We’re almost to the finish line, and I want to have the energy to enjoy every bit of it.
My midwife’s approach to the conversation was perfectly wonderful. Not pushy. Not judgmental.
She helped me make an informed decision based on my own situation instead of giving me a cookie-cutter answer focused on the number alone.
I was an equal partner in the discussion.
But after researching the issue more later, some of the expert advice on pregnancy weight gain just isn’t sitting well with me.
What You Need to Know About Pregnancy Weight Gain
What are the real dangers of gaining more than the recommended amount during pregnancy?
- You’ll be more uncomfortable with all that extra weight to haul around.
- You could develop gestational diabetes.
- You might have high blood pressure, which can lead to scary complications.
- Your baby could be big, making labor more difficult and possibly leading to a C-section.
- You’ll have your work cut out for you to lose more weight after the baby’s born.
But check out how the experts introduce this list of concerns:
“Here’s a look at the risks of gaining too much weight during pregnancy. Keep these in mind when you’re mid-craving, and it might be a little easier to put down those Oreos.”
“When you’re pregnant, you get to eat as many donuts and French fries as you want, right? Wrong! You only need about 300 extra calories a day during pregnancy to support your baby’s growth and development. So you don’t need to be chowing down everything in sight!”
For me personally, I have no signs of gestational diabetes, my blood pressure is consistently low, and my baby’s growth is right on track.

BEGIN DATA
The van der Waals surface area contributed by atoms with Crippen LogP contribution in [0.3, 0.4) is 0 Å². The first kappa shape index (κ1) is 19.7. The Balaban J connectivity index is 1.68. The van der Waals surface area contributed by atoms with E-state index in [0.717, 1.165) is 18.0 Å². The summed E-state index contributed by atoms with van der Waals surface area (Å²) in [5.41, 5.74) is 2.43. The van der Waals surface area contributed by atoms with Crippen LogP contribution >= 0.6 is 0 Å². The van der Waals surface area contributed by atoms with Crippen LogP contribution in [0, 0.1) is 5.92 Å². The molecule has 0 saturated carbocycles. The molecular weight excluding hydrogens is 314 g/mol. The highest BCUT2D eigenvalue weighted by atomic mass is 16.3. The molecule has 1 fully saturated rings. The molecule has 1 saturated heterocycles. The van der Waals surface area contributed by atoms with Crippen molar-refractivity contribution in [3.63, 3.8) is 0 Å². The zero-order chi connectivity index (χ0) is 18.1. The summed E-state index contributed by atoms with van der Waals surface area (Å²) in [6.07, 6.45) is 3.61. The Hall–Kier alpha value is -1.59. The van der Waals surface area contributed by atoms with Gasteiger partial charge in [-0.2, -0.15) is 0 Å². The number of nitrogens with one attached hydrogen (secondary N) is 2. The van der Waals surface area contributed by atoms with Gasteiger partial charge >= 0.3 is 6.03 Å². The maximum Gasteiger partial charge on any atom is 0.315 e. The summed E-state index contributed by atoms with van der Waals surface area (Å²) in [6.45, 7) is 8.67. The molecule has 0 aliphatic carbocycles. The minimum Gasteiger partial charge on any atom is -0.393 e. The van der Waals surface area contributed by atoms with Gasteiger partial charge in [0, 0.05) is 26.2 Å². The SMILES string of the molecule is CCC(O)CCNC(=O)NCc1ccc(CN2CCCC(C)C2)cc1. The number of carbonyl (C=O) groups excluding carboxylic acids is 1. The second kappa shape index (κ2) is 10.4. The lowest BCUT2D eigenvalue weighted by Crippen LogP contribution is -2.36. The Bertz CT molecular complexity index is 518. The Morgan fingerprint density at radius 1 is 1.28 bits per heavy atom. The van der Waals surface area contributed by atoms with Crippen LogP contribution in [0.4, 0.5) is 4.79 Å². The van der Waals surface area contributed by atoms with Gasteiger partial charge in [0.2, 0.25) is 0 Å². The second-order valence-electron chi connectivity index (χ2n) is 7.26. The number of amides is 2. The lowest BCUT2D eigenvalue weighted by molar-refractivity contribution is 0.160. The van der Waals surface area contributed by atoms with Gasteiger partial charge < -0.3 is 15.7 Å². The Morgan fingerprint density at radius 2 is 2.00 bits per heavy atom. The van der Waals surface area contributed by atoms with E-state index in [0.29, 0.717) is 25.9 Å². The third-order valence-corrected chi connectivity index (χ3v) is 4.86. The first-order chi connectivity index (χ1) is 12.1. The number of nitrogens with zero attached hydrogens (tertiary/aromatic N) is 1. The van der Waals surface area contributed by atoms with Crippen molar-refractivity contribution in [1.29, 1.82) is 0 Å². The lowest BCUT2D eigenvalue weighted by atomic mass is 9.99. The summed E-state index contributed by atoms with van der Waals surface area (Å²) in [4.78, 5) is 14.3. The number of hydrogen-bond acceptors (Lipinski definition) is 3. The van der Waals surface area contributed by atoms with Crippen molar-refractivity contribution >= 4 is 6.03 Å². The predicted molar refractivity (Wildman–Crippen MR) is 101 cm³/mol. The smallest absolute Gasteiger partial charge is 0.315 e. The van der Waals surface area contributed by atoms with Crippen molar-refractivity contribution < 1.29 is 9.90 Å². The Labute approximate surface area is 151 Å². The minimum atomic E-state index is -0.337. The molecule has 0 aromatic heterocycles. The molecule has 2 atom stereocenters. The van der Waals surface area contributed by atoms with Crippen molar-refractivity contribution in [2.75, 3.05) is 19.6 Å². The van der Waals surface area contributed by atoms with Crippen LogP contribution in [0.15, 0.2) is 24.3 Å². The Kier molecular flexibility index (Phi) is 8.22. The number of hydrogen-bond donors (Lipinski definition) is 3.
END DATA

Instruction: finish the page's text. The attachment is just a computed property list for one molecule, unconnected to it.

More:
Leaving only concerns number 1 and 5, which are really just about my own convenience.
After talking to my midwife and reading up on the risks, I’m not concerned about my “high” pregnancy weight gain.
But you know what does bother me?
This jokey-haha stereotype of the lazy pregnant woman sitting on the couch eating Oreos all day.
For the experts to reinforce that is just unnecessary.
And it’s not just flippant comments in web articles. Some of my friends have gotten “the look” from their doctors when their weight gain has been even a little higher than the recommended amount.
You know the look. The one that assumes you’re eating a bag of Oreos with every meal.
But Here’s the Thing
I chase a toddler around all day. A fiercely independent toddler who wants to investigate EVERYTHING.
And I am not alone.
We pregnant mamas work hard all day.
Some of us work from home with little ones in tow. Some of us haul our extra 20, 30, or 40 pounds into the office every day. And others are pregnant for the first time, trying their best to do everything right to grow a healthy baby.
We care about our babies, and we want the very best for them.
So don’t tell us to “put down those Oreos.”
Give us the information we need to make educated decisions about what’s right for our bodies and our babies, and treat us like the capable, caring, badass mamas that we are.
Before you go, get my FREE cheat sheet: 75 Positive Phrases Every Child Needs to Hear
Check out 6 Cheap Ways to Style Your Bump for tips on cute maternity clothes that won’t cost a fortune. Then bookmark this for later because you’ll need it: 7 Tips for Postpartum Clothes That Won’t Make You Look Pregnant.
What are your thoughts on pregnancy weight gain? Share in a comment below!